In mathematics, you must have come across the word ‘equations’. You must have read questions like, ‘Solve the equation 2x + 12 = 33 to find the value of x’. But, what is the meaning of the term equation? Equations, in math, are statements. These statements often have two linked expressions with an ‘equal to sign. Equations can even have more than two expressions. Mathematicians have solved some equations having more than two expressions up to a certain level. Beyond that, even they are rendered helpless. But, we don’t have to worry about those difficult equations. In this article, we will learn the fundamental concepts of every equation known to humanity. We will study what an equation is and how many types of equations are there in this world.
Equations are very easy to identify. Wherever you see two algebraic expressions on the left and right-hand sides of the equal ‘=’ sign, you have found an equation. So we can say that statements with the ‘equal to’ sign in between them are known as equations. If the equal to symbol is not present between the expressions, they are not considered an equation. In the next section of this article, we will see the difference between equations and expressions. For now, look at the examples given below:
Example 1: Is x + y = 13 an equation?
Solution: Yes, x + y = 13 is an equation because it has an ‘equal to’ sign between x + y and 13.
Example 2: Is a – 24 + 13y an equation?
Solution: No! a – 24 + 13y is not an equation because it doesn’t have an equal sign.
Example 3: Is 66 – 12 = 34 – 3 an equation?
Solution: Indeed, this is an equation because 66 – 12 and 34 – 3 have the ‘equal to’ sign between them.
Equations are used in mathematics to solve the values of unknown quantities. They are used in solving word problems and many daily life problems involving time and distance, work, profit and loss, and many more. Let us now learn the basic difference between an equation and an expression.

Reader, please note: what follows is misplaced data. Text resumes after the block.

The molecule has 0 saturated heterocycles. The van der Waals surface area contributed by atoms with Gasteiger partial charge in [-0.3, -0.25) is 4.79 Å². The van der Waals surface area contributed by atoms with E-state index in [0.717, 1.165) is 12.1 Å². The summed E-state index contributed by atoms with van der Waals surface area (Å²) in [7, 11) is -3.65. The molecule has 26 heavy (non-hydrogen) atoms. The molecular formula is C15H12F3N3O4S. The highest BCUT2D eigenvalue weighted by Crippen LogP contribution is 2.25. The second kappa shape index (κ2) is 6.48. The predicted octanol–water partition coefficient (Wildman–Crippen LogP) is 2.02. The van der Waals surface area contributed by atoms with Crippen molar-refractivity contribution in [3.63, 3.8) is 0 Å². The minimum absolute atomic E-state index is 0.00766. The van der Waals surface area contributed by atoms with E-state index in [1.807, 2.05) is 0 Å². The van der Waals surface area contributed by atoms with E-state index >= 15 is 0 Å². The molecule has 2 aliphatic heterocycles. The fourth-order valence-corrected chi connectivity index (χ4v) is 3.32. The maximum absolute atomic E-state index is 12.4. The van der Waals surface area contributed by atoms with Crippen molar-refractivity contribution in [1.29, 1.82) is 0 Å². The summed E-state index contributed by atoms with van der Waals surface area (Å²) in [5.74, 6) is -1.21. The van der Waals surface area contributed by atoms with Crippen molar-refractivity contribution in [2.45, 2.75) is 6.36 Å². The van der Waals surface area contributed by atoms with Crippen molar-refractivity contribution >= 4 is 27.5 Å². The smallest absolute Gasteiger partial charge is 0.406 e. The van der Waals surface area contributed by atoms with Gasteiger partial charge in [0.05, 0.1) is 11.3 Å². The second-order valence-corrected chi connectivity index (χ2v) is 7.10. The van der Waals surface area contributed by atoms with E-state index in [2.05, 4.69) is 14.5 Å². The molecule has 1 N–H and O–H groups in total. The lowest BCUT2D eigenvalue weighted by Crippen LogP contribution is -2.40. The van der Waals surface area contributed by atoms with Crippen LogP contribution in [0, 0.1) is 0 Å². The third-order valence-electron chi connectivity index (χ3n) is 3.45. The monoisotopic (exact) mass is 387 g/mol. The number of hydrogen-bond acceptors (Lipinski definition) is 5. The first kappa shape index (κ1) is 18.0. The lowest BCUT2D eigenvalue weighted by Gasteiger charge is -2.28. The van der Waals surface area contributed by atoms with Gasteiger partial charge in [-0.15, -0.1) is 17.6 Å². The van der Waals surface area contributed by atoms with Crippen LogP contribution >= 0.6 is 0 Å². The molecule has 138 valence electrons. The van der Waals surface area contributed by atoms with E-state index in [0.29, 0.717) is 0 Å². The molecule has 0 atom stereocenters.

Equation Vs. Expression
Equations and expressions are two different things. Students often confuse the two and make a lot of mistakes. See the table mentioned below to clarify the difference between an equation and an expression.
|In math, an equation is formed when two expressions have the same value and are put together with an ‘equal to’ symbol in the middle.||It’s a mathematical statement with at least one word and several terms linked by operators.|
|It has a “=” symbol next to it.||An equal to “=” symbol does not appear in an expression.|
|It can be solved to determine the unknown quantity’s value.||Maximum it can be reduced to its most basic form.|
|For example: 7x – 2a = 34, 4a + 22 = 3c + b, etc.||For example: 34x – 3z + 2y, a + 3k, etc.|
Parts of an Equation
In every equation, the left-hand side should be equal to the right-hand side. Both sides must be equal. Coefficients, variables, operators, constants, terms, expressions, and an ‘=’ sign are all essential components of an equation. An equation may have any one or all of these terms revolving around the ‘=’ sign. Let us learn these terms individually:
- Term: Any numeric or algebraic entity present around the operators is known as a term.
- Variables: All the alphabetic terms present in an equation whose value is unknown are known as variables.
- Constants: All the numeric terms of an equation are known as constants.
- Coefficients: The constant terms present just before the variables are coefficients.
- Operators: The arithmetic operators like the addition sign, subtraction sign, equal sign, etc., are known as operators.
An equation may have only numeric terms, algebraic terms, or both. We shall learn the steps to solve an equation in the next module.
How to Solve an Equation?
You can imagine an equation as a weighing scale. Both sides of an equation result in the same value, hence keeping the weighing scale in balance. It still holds whether we add or remove the same amount from both sides of an equation. The same remains true whether we multiply or divide the same integer into both sides of an equation.
Whatever operation you perform on the left side must also be implemented on the right side of an equation. This is done to maintain the balance of the equation. Let us take an example to understand this concept.
Consider an equation x + 3y = 2a + b. This is a balanced equation. Let us say that we want to add 20 to the left-hand side. The left-hand changes to x + 3y + 20. But now, the equation has been disturbed. We need to add 20 to the right side to balance it. Therefore the new equation will be x + 3y + 20 = 2a + b + 20.
Let us now learn how to solve an equation:
- Step 1: Always keep the variables to one side of the ‘=’ symbol and constants to the other side of the ‘=’ symbol. Normally, the variables are kept to the left-hand side and constants on the right-hand side of the ‘=’ sign.
- Step 2: Do the necessary operations on the like terms like addition or subtraction. Do not operate like terms with unlike terms. You will be following the wrong approach if you do so.
- Step 3: Simplify the equation and get the desired answer.
Look at the example given below: